Battery Henry Adair
Battery Henry Adair (1916-1919) - Battery Henry Adair was a reinforced concrete, World War I 6 inch coastal gun battery on Ford Island, Honolulu County, Hawaii. The battery was named Battery Henry Adair in G.O. 13, 16 Jan 1917, after 1st Lt. Henry R. Adair, (Cullum 4309), 10th U.S. Cavalry, who was killed in action at Carrizal, Mexico, on 21 Jun 1916. Battery construction started in August 1916, was completed in December 1917 and transferred to the Coast Artillery for use 17 Dec 1917 at a cost of $ 59,045. Designated for the land defenses of Oahu. Deactivated in 1919.
World War I (1917-1918)
Part of the Harbor Defense of Pearl Harbor.
Originally built as a World War I concrete casemated coastal gun battery with two 6" Armstrong M1898 guns mounted on M1898 Armstrong Barbette carriages. This was a single story battery with the guns located on the same level as the magazines. Shells were moved from the magazine level to the gun loading platform by cart and by hand. No shell or powder hoists were needed or provided.
The U.S. entry into World War I resulted in a widespread removal of large caliber coastal defense gun tubes for service in Europe. Many of the gun and mortar tubes removed were sent to arsenals for modification and mounting on mobile carriages, both wheeled and railroad. Most of the removed gun tubes never made it to Europe and were either remounted or remained at the arsenals until needed elsewhere. The 6" guns of Battery Henry Adair remained in place until they were directed to be scrapped on 22 Jul 1919 along with most of the inventory of 6" Armstrong carriages and guns. Gun & Carriage cards indicate that the carriages were recorded as scrapped on 6 Sep 1921 and the guns were salvaged on the same date but later entries indicate that the guns were both retained on 23 Dec 1922 as "ornaments", location unspecified.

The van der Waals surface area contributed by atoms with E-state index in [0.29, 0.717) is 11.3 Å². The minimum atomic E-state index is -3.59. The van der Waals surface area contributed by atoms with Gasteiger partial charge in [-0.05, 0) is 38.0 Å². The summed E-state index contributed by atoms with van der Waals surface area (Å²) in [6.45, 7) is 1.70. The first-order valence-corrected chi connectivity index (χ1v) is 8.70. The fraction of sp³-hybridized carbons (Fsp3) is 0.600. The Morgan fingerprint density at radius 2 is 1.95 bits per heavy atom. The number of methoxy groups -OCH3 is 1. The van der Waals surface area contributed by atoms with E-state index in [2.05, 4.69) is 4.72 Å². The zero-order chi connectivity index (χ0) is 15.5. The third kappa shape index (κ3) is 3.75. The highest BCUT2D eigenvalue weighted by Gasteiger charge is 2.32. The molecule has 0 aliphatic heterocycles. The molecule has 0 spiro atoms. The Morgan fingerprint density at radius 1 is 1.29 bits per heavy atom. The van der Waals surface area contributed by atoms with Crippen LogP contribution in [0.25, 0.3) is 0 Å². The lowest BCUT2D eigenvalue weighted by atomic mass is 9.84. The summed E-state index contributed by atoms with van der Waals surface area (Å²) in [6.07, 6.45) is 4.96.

Battery Henry Adair was over built by the construction of Quarters "K" on Ford Island in 1936. Quarters "K" became the commander's quarters and was first occupied in 1937. The lower level of magazine rooms remained intact as did at least one gun emplacements. No period guns or mounts in place.